US FDA Approves Bladder Cancer Drug

Johnson & Johnson’s drug Balversa won U.S. approval as the first targeted therapy for advanced bladder cancer, the Food and Drug Administration 

announced Friday. 

The list price of the drug, known chemically as erdafitinib, will range between $10,080 and $22,680 for a 28-day supply, depending on the dosage, J&J said. 

Balversa is the first approved drug in a class known as FGFR inhibitors that targets growth factor receptors involved in cell growth and division.

The drug is approved for use in patients whose cancer has progressed during or after chemotherapy and have specific genetic alterations known as FGFR3 or FGFR2. Patients will be selected for therapy with Balversa using an FDA-approved companion diagnostic device that will identify the genetic 

mutations, the agency said. 

Bladder cancer is the sixth most common cancer in the United States, with the FGFR alterations present in about one in five patients. 

“We’re in an era of more personalized or precision medicine, and the ability to target cancer treatment to a patient’s specific genetic mutation or biomarker is becoming the standard,” Richard Pazdur, head of the FDA’s oncology products division, said in a statement. 

J&J shares closed up 0.5 percent at $135.98. Shares of Incyte Corp., which is also developing a FGFR inhibitor, closed down 2 percent at $79.40. 

The approval was based on a small 87-patient trial in which about a third of subjects experienced tumor shrinkage. The median duration before disease progression was 5.4 months. 

Common side effects of the drug include high phosphate levels, mouth sores and fatigue. The drug may cause serious eye problems, including inflamed eyes, the FDA said. 

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Voice of America

Peru Coca Eradication Work Turns Violent; at Least 2 Dead

Two farmers were killed in clashes in Peru that erupted Friday as authorities launched an operation to uproot coca plants — used to make cocaine — in a region near the border with Bolivia, a local mayor and the police said.

A third person was in critical condition and had been taken to a local hospital, said Roger Larico, the mayor of the district of San Gaban in the region of Puno.

The eradication team, 158 civilian workers and 72 police officers, had arrived to San Gaban before dawn to destroy illegal coca farms in the coming days, but were attacked by people wielding machetes and sticks as they sat up their camp, the Peruvian National Police said in a statement.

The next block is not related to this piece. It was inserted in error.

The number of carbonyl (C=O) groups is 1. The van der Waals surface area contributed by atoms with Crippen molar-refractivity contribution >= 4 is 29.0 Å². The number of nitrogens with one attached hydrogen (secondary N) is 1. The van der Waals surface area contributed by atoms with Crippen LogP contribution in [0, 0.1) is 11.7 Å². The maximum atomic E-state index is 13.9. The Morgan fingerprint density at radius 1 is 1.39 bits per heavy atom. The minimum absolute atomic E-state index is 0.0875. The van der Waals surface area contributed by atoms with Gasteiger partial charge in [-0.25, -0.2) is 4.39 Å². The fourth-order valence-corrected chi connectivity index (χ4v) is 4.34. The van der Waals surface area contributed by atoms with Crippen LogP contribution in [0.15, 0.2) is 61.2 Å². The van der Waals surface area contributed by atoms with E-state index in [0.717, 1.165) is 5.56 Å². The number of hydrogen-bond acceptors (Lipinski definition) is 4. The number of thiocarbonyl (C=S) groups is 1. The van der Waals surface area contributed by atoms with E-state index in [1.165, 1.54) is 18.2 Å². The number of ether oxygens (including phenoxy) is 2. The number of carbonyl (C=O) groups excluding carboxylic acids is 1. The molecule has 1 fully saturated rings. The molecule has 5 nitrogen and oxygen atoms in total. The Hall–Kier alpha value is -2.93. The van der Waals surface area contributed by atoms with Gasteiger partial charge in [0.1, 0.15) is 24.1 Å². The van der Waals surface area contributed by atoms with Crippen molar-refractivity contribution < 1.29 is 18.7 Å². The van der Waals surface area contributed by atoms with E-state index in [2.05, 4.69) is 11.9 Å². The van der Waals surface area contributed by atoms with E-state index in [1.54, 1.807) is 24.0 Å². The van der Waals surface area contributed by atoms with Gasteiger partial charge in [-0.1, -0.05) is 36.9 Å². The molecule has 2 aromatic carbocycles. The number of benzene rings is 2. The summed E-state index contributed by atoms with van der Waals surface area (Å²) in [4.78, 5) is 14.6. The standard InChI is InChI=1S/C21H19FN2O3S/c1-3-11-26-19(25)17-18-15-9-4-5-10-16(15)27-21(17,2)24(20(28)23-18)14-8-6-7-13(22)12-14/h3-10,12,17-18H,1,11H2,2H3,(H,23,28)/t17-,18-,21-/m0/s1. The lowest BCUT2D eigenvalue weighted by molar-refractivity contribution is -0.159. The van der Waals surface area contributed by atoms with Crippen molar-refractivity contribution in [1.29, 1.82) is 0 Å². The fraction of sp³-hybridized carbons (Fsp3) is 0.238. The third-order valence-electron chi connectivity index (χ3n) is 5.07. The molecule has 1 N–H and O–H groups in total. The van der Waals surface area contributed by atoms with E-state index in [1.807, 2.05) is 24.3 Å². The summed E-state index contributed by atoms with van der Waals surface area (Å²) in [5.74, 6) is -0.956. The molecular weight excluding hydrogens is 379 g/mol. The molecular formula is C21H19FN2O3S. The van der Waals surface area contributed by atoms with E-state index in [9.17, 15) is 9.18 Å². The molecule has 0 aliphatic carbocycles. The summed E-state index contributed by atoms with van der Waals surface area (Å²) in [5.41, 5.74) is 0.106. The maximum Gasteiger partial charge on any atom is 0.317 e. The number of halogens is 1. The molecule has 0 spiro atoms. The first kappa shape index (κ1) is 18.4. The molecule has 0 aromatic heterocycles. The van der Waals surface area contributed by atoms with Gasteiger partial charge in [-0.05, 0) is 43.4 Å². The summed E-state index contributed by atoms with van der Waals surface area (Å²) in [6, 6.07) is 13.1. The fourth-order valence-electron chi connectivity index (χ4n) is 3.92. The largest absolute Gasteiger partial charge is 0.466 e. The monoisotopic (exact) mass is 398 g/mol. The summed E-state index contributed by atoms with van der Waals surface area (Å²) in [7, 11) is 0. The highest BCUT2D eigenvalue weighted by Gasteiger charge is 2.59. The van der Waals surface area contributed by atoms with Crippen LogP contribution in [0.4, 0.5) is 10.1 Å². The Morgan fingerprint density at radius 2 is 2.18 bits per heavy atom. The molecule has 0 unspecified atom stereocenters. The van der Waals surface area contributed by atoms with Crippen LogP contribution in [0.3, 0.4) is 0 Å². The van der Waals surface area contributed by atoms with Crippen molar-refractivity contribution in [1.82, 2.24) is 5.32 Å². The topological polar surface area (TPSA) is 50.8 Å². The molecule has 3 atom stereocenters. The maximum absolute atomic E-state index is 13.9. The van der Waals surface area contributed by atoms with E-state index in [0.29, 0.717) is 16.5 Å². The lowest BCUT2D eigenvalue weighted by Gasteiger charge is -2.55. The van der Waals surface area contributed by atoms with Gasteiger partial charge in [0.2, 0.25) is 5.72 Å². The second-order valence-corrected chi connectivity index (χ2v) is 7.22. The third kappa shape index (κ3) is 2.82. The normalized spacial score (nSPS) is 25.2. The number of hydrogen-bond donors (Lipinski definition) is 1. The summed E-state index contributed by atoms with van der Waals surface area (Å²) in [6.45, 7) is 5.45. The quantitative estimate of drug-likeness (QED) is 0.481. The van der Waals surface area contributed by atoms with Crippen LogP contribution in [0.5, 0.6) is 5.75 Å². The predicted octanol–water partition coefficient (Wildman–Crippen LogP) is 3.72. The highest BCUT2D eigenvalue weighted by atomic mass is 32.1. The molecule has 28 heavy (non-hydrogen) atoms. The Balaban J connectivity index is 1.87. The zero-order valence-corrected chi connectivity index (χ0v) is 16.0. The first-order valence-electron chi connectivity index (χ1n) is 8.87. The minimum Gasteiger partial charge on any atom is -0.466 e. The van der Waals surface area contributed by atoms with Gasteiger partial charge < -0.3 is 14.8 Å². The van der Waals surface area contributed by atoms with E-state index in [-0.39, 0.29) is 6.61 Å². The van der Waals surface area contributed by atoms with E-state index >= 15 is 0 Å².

But Larico said witnesses told him that the police had fired live bullets recklessly.

“They were shooting right and left. That’s why we have this bloodshed,” Larico told Reuters by phone.

The deaths are under investigation, said Victor Rucoba, the head of the government’s eradication agency.

“It’s very likely that to protect their lives and the lives of unarmed civilians, police had to increase the use of force,” he added in comments broadcast on local TV channel Canal N.

Risky eradication

The unrest underscores the risks of forcibly eradicating illegal coca, a crop that tends to fetch a much higher price in Peru than alternatives such as coffee and cacao. It comes a day before U.S. Secretary of State Mike Pompeo visits the Andean country in a four-country tour of South America.

Peru has been one of the leading producer countries of cocaine for decades, despite efforts by consecutive governments to capture drug traffickers and shift farmers toward alternative crops from coca.

But in recent years, illegal coca farms in Peru have expanded.

The U.S. government said in November that Peru’s potential cocaine production had risen 20 percent to a 25-year high of 491 tons.

Police reinforcements were being sent to San Gaban to ensure the eradication team could work in the days ahead, said Rucoba, adding that coca cultivation had expanded “exponentially” in the area.

In a 2017 report, Peru’s anti-narcotics agency Devida said coca growers from the country’s most notorious drug-trafficking region, the VRAEM, had been migrating to Puno to start new farms. The coca produced in San Gaban is part of a supply chain that moves cocaine into Brazil through Bolivia, it added.

Peru plans to eradicate about 25,000 hectares (61,776 acres) of illegal coca crops per year through 2021, according to the country’s anti-narcotics plan.

Coca is also grown legally in Peru, where it is widely used as an infusion as well as in traditional indigenous rituals.

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Voice of America



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